Symptoms of Incontinence in Dogs

Symptoms of Incontinence in Dogs
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If your dog is unable to control their ability to hold their urine until they're outside, they're probably suffering from urinary incontinence. Still, there are slight differences between the symptoms of urinary incontinence and other problems with urination. Learn the facts for your dog here.

Symptoms of Urinary Incontinence in Dogs

The main symptom of incontinent dogs is the inability to control urination. Dogs may leak urine or void in unusual places. They might trail urine while walking or leave behind wet spots where they were lying or sitting down. You might also notice that your pet is often damp around the hindquarters.

Ruling Out Behavioral Issues

Before looking for a medical cause for your dog’s accidents, look for signs of a simpler explanation. For instance, your dog may not be completely house trained: It can take a long time for certain puppies or adult dogs that are transitioning to a new environment to develop appropriate bladder and bowel control, and there may be set backs after you think you’ve fully trained your dog.

In addition, dogs that urinate while assuming submissive postures, when over-excited, or to mark their territory are probably not incontinent. You will need to train dogs to overcome these behaviors, but your pet should not require any medical treatment.

Signs of Incontinence

Incontinent dogs often urinate while sleeping and at unrelated times throughout the day. You may also see your pet licking the genital area more frequently and notice scaling around the penis or vulva.

You should monitor your dog and alert your veterinarian immediately if the problem worsens. For instance, dogs that have a partially blocked urethra may start off leaking urine occasionally while still being able to urinate normally. Left untreated, however, your dog may begin to have problems passing urine and could develop a full blockage, a condition that is usually fatal within a few days.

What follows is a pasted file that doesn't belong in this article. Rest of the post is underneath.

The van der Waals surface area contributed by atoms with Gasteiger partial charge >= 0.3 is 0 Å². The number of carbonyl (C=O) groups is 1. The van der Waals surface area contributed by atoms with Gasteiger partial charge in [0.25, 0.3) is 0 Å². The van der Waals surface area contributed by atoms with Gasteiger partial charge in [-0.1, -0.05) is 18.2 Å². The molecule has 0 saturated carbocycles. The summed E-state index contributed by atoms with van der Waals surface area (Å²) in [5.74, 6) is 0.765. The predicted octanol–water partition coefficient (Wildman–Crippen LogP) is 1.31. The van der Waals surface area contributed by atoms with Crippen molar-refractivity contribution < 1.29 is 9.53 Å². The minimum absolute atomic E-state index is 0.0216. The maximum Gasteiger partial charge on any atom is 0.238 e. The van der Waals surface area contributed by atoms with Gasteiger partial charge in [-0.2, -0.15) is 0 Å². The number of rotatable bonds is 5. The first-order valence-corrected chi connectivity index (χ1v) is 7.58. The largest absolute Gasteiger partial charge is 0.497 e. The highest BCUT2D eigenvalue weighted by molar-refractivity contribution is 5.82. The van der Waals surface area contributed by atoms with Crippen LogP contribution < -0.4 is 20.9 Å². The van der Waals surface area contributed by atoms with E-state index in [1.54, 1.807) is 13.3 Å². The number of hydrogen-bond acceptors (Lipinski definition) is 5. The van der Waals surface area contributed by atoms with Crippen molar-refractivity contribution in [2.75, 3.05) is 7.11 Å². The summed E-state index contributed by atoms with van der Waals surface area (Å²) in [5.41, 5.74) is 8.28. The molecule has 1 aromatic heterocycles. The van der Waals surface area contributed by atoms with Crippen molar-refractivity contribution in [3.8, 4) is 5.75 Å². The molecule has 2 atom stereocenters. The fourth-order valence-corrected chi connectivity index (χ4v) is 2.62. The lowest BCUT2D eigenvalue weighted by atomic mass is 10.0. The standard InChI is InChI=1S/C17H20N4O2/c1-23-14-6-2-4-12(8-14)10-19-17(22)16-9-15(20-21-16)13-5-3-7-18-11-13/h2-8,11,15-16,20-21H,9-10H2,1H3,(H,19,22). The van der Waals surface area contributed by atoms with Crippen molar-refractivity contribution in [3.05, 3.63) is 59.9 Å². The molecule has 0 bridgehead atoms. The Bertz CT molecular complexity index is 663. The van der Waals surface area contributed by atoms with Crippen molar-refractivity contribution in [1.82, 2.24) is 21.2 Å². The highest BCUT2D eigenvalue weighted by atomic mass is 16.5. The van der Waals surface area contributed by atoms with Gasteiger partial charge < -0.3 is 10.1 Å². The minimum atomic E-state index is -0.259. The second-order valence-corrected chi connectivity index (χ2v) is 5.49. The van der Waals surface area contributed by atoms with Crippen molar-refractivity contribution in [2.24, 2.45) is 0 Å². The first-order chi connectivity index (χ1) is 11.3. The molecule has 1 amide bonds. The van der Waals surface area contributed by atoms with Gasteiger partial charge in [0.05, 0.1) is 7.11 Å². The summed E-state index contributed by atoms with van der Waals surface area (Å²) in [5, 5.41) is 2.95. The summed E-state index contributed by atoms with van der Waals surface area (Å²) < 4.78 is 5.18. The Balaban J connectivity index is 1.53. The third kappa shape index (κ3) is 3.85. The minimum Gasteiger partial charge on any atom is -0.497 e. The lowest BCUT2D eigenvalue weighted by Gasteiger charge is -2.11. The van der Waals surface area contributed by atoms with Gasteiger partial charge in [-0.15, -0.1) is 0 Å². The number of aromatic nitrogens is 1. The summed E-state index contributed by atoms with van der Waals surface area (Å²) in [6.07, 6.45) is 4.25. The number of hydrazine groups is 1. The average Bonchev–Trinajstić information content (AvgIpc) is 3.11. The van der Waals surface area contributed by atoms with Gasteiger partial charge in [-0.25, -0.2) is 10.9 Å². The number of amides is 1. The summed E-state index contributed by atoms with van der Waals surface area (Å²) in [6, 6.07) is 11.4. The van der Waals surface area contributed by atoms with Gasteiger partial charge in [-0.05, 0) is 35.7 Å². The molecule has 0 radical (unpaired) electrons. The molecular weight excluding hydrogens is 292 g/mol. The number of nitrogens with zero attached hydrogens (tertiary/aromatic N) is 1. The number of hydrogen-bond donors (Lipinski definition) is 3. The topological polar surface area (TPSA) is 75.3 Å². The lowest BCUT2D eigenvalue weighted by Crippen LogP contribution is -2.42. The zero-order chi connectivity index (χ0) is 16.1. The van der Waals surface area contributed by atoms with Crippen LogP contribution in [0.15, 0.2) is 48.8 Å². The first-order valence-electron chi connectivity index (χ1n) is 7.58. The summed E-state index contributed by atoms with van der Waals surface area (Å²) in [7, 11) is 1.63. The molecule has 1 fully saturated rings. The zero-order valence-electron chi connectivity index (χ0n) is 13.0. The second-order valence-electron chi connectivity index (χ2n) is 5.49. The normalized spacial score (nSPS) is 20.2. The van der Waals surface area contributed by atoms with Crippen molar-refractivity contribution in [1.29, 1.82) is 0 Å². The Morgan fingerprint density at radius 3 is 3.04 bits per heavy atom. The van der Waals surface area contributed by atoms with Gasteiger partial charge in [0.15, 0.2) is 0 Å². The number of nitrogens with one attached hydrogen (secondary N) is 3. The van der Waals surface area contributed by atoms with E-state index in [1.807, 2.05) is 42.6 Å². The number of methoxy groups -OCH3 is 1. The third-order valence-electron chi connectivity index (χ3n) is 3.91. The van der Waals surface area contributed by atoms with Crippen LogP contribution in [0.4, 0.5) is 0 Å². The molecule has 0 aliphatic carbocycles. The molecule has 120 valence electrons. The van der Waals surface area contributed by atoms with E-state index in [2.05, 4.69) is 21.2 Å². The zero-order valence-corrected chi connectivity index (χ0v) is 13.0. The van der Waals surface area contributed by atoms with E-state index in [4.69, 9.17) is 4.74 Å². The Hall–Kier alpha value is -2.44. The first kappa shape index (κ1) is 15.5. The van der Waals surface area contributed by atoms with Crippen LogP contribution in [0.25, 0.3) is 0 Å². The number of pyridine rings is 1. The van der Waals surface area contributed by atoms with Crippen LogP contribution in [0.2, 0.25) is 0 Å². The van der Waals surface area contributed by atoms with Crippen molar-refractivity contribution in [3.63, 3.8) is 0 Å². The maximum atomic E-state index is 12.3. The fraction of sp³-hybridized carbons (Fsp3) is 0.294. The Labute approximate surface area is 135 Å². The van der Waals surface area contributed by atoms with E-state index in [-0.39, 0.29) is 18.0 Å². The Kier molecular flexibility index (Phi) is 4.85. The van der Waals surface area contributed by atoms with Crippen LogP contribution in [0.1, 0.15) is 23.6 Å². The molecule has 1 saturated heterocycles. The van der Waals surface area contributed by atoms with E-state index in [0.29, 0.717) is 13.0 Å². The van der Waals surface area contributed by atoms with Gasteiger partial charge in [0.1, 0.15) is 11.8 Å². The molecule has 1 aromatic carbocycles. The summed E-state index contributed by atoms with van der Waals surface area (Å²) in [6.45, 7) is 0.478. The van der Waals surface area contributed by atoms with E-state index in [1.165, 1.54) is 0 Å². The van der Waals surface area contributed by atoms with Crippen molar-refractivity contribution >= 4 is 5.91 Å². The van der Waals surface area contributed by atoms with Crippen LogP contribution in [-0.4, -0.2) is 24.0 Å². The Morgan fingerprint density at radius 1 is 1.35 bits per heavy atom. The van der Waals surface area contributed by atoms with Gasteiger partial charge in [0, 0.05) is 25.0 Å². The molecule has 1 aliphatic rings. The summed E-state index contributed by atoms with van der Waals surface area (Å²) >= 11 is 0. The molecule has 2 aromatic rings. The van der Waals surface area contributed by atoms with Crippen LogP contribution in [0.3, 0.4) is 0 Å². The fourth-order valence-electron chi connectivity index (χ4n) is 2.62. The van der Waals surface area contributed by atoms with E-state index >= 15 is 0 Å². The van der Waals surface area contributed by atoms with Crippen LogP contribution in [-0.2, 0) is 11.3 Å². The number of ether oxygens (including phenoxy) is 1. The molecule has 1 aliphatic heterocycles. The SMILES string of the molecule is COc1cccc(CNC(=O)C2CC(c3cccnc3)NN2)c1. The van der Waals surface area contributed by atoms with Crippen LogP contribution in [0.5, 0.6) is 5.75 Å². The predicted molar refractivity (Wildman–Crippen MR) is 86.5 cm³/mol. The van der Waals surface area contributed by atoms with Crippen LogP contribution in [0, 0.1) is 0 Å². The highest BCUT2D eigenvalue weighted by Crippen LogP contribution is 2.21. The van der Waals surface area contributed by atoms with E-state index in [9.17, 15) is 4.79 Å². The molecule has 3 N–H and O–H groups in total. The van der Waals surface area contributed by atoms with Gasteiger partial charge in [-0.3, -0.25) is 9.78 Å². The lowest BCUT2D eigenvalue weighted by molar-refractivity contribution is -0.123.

Veterinarian Evaluation

Especially if your dog is older, you may assume that incontinence is just something that you and your pet have to accept, but it may actually point to a medical condition that your veterinarian can treat or help you manage. So talk with your veterinarian as soon as you start noticing accidents.

Your veterinarian will try to determine whether a lack of urinary control is a symptom of age-related degeneration, hormone deficiency, a bladder infection, nerve damage, or a disease that leads pets to consume excessive amounts of water. To pinpoint the cause, your veterinarian will likely first consider relevant factors such as:

  • Age when incontinence started
  • Time of day incontinence usually occurs
  • Frequency of urination
  • Whether your dog is in pain when urinating
  • Age when a female dog was spayed if applicable
  • Whether your pet can urinate normally
  • History of surgeries or illnesses
  • How much water your dog drinks daily
  • Whether there are signs of nervous system problems
  • Use of diuretics, anticonvulsants, prednisone, or other medications that can dilute urine

Your veterinarian will likely test your pet’s urine for an infection and may do a blood test to check for kidney damage or other diseases. In some cases, veterinarians will take X-rays or perform an ultrasound to rule out problems with the urinary tract. Either way, knowing and addressing the symptoms will help you find the right treatment for your dog's problems.

Frequently Asked Questions

Why has my dog become suddenly incontinent?

Veterinarians say that pet incontinence has many causes, including abnormalities in parts of the brain and spinal cord that control bladder function, birth defects, disease, and especially with age. As pets age, they may become incontinent because muscles that hold urine in the bladder weaken.

How do you fix urinary incontinence in dogs?

There is no way to fix urinary incontinence in dogs. There are several ways to manage it. This includes medications, waterproof pads, doggie diapers, proper hygiene, and frequent dog walking. Proper hygiene can prevent skin infections. Medications include phenylpropanolamine (PPA) which can strengthen the urethral sphincter, or estrogen or diethylstilbestrol (DES), which can act as hormone replacements.

How do I know if my dog has urinary incontinence?

Veterinarians say that the most common clinical signs of urethral incontinence are pooling or spotting urine underneath your dog while in a relaxed state.

This information is for informational purposes only and is not meant as a substitute for the professional advice of, or diagnosis or treatment by, your veterinarian with respect to your pet. It has, however, been verified by a licensed veterinarian for accuracy.

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